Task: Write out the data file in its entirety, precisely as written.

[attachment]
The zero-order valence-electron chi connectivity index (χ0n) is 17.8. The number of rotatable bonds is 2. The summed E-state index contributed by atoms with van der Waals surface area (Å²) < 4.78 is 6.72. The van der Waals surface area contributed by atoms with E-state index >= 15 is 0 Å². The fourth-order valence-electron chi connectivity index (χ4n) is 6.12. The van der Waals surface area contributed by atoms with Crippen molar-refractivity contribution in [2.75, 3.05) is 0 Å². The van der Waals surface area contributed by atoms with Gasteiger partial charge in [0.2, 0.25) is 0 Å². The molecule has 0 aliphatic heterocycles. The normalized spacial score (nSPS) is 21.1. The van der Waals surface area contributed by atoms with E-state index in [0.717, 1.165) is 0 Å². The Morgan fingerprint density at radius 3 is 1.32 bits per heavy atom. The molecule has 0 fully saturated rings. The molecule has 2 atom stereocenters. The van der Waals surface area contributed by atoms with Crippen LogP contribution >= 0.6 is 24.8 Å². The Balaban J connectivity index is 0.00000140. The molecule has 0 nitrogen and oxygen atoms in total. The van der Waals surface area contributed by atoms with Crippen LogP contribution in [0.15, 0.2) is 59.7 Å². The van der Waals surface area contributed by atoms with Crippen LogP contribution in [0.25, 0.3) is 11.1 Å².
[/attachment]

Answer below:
The zero-order valence-electron chi connectivity index (χ0n) is 17.8. The number of rotatable bonds is 2. The summed E-state index contributed by atoms with van der Waals surface area (Å²) < 4.78 is 6.72. The van der Waals surface area contributed by atoms with E-state index >= 15 is 0 Å². The fourth-order valence-electron chi connectivity index (χ4n) is 6.12. The van der Waals surface area contributed by atoms with Crippen molar-refractivity contribution in [2.75, 3.05) is 0 Å². The van der Waals surface area contributed by atoms with Gasteiger partial charge in [0.2, 0.25) is 0 Å². The molecule has 0 aliphatic heterocycles. The normalized spacial score (nSPS) is 21.1. The van der Waals surface area contributed by atoms with E-state index in [0.717, 1.165) is 0 Å². The Morgan fingerprint density at radius 3 is 1.32 bits per heavy atom. The molecule has 0 fully saturated rings. The molecule has 2 atom stereocenters. The van der Waals surface area contributed by atoms with Crippen LogP contribution >= 0.6 is 24.8 Å². The Balaban J connectivity index is 0.00000140. The molecule has 0 nitrogen and oxygen atoms in total. The van der Waals surface area contributed by atoms with Crippen LogP contribution in [0.15, 0.2) is 59.7 Å². The van der Waals surface area contributed by atoms with Crippen LogP contribution in [0.25, 0.3) is 11.1 Å².